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Are You Ready to Eat Insects?

Cricket Credit: Wikipedia

Ready to eat some insects for your gut health? Hah! A recent research paper made the case that eating insects will improve the gut microbiome and health.

The researchers point out that eating insects already happens throughout the world. Edible insects are good sources of protein, micronutrients, and contain dietary fiber and omega-3 fatty acids. Also, insects can be farmed using fewer resources than conventional livestock (e.g., beef, pigs)

The most commonly consumed insects: beetles, caterpillars, wasps, bees, ants, grasshoppers, true bugs; and termites.

From Science Daily: Chitin from consuming insects can help both gut microbiota and global health

Chitin (kai'tin) and healthy fats from insects appear to contribute to healthy gut microbiota and are strong sources of protein and nutrients, according to a paper co-authored by a Colorado State University researcher and published in Nature Food.

Tiffany Weir, an associate professor in CSU's Department of Food Science and Human Nutrition, co-authored the paper with the University of Wisconsin's Valerie Stull. They pioneered human research on cricket consumption's effect on gut microbiota.

Weir said that her and Stull's earlier research helped spawn Weir's latest study of how cricket-derived chitin in designer chocolate patties may increase positive prebiotic effects on individuals with irritable bowel syndrome.

"Edible insects and insect fibers may be unusual in the American diet, but they are commonplace around the globe, as insects are part of many traditional cuisines," Stull said. "They are gaining attention as an environmentally friendly source of animal protein."

A previous study referenced in the paper estimated 3,000 ethnic groups in 130 countries eat insects mostly harvested in the wild. But insect farming also is growing in popularity as it uses less water, land and feed and emits fewer greenhouse gases.

 "Insects are touted as a good source of protein, but the fiber component, chitin, is not found in other animal foods, and the omega-3 content may be higher than what is found in many plant foods. "These components may provide unique benefits for the gut by encouraging healthy gut microbiota and reducing intestinal inflammation."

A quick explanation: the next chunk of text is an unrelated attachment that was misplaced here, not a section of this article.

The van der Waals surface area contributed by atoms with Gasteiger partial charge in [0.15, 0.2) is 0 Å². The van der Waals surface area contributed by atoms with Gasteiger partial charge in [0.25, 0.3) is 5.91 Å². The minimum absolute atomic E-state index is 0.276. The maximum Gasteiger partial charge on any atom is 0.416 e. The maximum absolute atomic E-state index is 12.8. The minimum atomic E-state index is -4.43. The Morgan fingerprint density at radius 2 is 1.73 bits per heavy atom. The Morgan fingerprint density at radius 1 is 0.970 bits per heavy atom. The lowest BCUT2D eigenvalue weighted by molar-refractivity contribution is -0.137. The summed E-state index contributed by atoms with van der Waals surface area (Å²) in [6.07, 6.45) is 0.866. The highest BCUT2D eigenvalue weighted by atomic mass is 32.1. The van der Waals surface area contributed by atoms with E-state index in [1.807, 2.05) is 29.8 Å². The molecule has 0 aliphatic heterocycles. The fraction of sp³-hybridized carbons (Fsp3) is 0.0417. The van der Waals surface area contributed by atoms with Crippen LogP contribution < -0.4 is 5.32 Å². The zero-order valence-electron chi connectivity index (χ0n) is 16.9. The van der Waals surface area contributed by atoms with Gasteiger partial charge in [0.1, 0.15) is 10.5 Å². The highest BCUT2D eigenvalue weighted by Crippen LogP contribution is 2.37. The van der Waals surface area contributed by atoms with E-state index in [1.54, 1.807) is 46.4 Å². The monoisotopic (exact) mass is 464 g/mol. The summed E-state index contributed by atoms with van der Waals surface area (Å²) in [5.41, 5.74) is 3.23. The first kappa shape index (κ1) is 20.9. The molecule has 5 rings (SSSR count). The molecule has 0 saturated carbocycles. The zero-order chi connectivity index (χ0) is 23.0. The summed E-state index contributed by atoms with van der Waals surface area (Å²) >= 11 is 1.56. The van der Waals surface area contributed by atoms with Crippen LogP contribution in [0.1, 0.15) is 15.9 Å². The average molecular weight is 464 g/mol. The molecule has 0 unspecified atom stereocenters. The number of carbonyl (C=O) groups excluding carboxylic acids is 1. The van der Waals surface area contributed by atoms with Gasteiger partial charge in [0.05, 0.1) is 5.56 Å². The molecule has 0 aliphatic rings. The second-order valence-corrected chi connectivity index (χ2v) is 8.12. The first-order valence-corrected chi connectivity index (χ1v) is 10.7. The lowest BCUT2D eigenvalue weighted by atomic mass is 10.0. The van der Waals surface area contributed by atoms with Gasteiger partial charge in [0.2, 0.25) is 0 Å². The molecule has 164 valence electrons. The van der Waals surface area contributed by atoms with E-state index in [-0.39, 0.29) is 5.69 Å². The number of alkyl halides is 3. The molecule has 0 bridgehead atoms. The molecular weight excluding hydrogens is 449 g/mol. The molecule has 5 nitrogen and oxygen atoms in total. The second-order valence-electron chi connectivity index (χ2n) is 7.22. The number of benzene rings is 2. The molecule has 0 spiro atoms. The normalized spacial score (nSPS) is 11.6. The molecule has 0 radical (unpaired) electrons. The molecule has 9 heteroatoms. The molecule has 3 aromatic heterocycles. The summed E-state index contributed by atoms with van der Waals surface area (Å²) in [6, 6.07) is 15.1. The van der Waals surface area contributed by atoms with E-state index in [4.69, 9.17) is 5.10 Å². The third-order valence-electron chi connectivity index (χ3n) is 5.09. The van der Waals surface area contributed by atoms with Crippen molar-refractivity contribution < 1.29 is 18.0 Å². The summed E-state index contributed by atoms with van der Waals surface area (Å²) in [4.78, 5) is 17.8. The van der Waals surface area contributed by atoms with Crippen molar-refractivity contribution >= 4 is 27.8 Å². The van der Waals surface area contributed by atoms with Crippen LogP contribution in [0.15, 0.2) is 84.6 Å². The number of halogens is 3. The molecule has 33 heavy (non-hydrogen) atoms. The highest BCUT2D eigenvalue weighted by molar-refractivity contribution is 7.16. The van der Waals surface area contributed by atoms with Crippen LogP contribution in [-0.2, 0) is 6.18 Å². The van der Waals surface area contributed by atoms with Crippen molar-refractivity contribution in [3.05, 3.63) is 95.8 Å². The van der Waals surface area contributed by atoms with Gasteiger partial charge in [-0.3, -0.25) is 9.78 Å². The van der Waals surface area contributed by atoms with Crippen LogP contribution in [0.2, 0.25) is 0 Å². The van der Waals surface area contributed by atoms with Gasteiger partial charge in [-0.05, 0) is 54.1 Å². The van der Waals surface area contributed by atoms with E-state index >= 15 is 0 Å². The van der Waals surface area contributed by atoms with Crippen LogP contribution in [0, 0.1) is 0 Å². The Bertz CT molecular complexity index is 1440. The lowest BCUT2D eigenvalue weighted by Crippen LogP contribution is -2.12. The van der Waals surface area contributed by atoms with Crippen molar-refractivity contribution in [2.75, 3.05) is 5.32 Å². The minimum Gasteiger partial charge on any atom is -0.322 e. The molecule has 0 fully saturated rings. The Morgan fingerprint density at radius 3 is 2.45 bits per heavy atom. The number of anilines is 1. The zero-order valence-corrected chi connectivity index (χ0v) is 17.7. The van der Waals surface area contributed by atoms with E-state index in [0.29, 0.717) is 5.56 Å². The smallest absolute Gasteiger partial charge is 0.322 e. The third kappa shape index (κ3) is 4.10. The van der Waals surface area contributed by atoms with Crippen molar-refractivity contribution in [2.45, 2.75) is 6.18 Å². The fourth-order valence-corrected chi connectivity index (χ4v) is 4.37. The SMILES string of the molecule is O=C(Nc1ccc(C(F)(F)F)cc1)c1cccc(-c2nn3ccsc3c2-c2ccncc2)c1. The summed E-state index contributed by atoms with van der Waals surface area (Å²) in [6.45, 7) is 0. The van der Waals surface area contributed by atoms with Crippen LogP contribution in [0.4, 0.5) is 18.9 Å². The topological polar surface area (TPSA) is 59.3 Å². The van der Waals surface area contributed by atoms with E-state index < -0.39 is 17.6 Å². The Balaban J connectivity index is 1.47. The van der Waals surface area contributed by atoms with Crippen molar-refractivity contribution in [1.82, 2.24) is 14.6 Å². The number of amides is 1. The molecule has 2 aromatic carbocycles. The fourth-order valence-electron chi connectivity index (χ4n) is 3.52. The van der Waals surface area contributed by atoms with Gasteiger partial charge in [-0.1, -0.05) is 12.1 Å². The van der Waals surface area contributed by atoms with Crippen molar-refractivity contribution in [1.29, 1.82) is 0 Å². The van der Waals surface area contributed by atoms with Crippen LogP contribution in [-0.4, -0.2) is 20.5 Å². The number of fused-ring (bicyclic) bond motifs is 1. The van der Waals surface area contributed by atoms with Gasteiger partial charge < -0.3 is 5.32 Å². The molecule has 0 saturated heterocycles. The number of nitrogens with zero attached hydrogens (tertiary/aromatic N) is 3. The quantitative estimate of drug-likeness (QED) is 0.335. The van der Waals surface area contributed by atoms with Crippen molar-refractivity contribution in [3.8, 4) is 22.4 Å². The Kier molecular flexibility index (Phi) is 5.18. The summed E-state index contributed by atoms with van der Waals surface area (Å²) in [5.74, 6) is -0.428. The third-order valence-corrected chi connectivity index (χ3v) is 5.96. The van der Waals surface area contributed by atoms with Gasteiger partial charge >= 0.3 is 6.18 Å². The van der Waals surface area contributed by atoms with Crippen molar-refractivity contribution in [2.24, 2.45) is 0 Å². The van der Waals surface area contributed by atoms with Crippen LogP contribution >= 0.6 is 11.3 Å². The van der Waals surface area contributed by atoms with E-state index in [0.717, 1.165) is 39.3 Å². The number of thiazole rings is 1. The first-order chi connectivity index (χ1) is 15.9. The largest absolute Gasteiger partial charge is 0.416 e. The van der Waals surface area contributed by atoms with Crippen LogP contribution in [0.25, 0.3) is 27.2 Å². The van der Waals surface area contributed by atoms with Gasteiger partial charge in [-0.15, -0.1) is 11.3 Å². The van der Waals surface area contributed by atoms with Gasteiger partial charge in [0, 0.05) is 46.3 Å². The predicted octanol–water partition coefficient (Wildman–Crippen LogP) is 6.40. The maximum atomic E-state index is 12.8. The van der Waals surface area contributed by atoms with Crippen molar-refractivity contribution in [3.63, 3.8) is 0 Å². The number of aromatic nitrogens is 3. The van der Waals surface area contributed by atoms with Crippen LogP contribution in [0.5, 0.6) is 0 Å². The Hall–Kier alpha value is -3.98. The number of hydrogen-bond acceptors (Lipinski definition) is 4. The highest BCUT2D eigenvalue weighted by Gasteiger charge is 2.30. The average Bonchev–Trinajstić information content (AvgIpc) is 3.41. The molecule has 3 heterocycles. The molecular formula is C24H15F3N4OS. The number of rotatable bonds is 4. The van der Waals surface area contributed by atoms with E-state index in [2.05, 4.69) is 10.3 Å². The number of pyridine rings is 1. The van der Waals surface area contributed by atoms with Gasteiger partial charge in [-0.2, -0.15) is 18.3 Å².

Weir said that the paper is a perspective piece summarizing current knowledge on the topic and highlighting gaps in related research.

Among the paper's key points:

  • The types of insects eaten in the areas where 2 billion people live are beetles, caterpillars, wasps, bees, ants, grasshoppers, true bugs; and termites.
  • Though nutrition varies, insects are considered a reliable source of bioavailable animal protein that contain all essential amino acids needed for human nutrition, especially those in cereal- and legume-based diets.
  • Studies identifying risks of insect consumption such as allergens and contaminants have been done, but there is little evidence entomophagy (eating insects) presents any bigger risk to consumers than other animal food sources.
  • Recent studies show human cell types produce enzymes to break down chitin, which can be absorbed during the digestion process.
  • Weir and Stull's previous study showed that 25 grams of daily cricket powder was associated with an increase of beneficial bacteria in the intestines, though the authors say more research is needed.
  • Insect consumption has the potential to positively influence global challenges of malnutrition, while reducing the risk of disease and any world food shortage.
  • Promising evidence of the impact of insects/chitin on gut health has been tempered by study limitations, so the authors call for large, well-controlled human studies in targeted populations.

"Low-cost insect farming could help vulnerable communities meet their nutritional needs and improve food security, especially in contexts where entomophagy is already practiced," the paper said in its closing paragraphs. "Not only are insects generally an environmentally friendly animal protein source requiring fewer resources than conventional livestock, but some species are also adept recyclers that can consume and convert low-value organic byproducts and wastes, including food waste, into nutritious, high-quality food or animal feed."

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